Live Photos is exclusive to the iPhone 6S and 6S Plus models, and provides a new dimension to your pictures. When taking a picture, the camera captures moments immediately right before and after you hit the shutter, creating a GIF-like animation that's approximately three seconds long when combined.
This requires lots of processing power—the camera is constantly caching video until you hit the shutter button—so don't expect this feature to come to any Apple products that are using anything below their current A9 chip.
- Don't Miss: How to Take Live Photos on Older iPhones
- Don't Miss: How to Convert Live Photos into Animated GIFs
Now that you know the gist of what Live Photos are all about, here's a deeper look into the feature, and how it affects storage on your device.
I ran a little experiment on my iPhone 6S to see how much storage Live Photos took up versus conventional pictures. During this experiment, I made sure to have only one photo in my library at a time. Here are the findings:
By default, the Photos & Camera app takes up 1.3 MB of storage.
After taking one HDR photo, the size increased to 3.5 MB.
After taking one Live Photo, the storage size increased to 5.8 MB
Keep in mind, I deleted any other photos I had before taking a picture or Live Photo—including the "Deleted" album—so these numbers represent the fluctuation of storage size with just one image in my library at a time.
Based solely on my particular findings, the Live Photo took an additional 2.3 MB of storage compared to an HDR picture, which can begin to add up if you have a lot pictures and a lower storage device.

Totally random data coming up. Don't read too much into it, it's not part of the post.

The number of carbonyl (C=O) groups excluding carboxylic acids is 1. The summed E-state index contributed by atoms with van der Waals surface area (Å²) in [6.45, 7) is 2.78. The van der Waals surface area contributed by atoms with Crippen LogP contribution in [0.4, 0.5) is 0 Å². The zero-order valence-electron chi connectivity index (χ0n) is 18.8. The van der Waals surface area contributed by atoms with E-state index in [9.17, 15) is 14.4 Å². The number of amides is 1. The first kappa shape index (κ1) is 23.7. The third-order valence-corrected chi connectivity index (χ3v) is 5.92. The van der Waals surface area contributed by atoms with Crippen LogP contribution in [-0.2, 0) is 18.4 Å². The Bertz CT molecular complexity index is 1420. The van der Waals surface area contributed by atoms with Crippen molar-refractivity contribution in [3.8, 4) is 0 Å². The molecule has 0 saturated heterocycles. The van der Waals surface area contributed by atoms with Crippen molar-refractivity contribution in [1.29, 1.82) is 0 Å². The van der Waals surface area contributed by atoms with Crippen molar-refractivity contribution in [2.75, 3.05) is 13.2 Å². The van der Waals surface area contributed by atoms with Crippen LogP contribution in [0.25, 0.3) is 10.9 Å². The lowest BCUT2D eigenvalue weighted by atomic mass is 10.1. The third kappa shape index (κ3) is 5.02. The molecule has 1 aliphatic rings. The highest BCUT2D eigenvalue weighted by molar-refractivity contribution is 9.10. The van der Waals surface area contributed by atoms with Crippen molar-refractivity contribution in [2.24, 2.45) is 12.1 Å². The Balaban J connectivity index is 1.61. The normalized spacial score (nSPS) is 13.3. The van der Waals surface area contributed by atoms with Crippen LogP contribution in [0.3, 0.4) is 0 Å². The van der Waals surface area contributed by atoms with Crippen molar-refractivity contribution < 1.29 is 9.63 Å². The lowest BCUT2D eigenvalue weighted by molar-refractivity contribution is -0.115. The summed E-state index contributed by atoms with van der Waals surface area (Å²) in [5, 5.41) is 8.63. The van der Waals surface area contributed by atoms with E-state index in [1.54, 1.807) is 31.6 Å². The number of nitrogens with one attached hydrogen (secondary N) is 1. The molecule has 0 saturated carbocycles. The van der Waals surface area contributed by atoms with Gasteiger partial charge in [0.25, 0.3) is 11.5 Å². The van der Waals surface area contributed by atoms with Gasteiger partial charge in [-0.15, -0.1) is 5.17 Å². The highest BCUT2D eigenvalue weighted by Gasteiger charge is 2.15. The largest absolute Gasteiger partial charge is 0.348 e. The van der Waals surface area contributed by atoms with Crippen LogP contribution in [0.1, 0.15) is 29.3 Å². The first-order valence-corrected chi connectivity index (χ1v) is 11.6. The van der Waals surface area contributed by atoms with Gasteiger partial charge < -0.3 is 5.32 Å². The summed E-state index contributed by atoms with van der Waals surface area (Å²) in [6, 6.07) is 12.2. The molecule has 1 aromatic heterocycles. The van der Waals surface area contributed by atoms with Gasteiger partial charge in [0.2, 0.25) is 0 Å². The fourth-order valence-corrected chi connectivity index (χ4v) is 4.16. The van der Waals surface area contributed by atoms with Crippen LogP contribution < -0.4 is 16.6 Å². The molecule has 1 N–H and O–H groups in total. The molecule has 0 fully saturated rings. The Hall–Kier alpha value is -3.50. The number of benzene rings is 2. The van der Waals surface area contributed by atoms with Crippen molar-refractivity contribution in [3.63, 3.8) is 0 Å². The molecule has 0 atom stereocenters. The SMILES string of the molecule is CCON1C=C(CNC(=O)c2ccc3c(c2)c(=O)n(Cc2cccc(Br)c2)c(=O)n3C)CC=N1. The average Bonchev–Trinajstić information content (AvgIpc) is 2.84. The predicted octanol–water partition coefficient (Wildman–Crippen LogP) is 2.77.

If your buddy sends a Live Photo to your older iPhone, you can easily view the live portion by tapping and holding on the image. Apple also states "... you can view Live Photos on your other Apple devices, too." As long as you have the latest operating system, you'll be able to view Live Photos on any iPhone, iPad, Mac, or Apple Watch.
After attempting to share a Live Photo to an Android device, the results were disappointing. The image was received as a JPEG through text and email and could not be enjoyed in all its live glory. It seems this is strictly an Apple thing.
To state it plainly: no, you can't. In fact, editing disables Live Photos. If you don't care about the Live Photos feature, then go ahead and edit the still image within the Live Photo.
Because they take up additional space on your iPhone, it's worth noting how to disable Live Photos. The process is extremely simple—just tap the Live Photos icon from within the Camera interface. It will remain off until you toggle it back on.
Do you like Live Photos on your iPhone? Sound off in the comments below!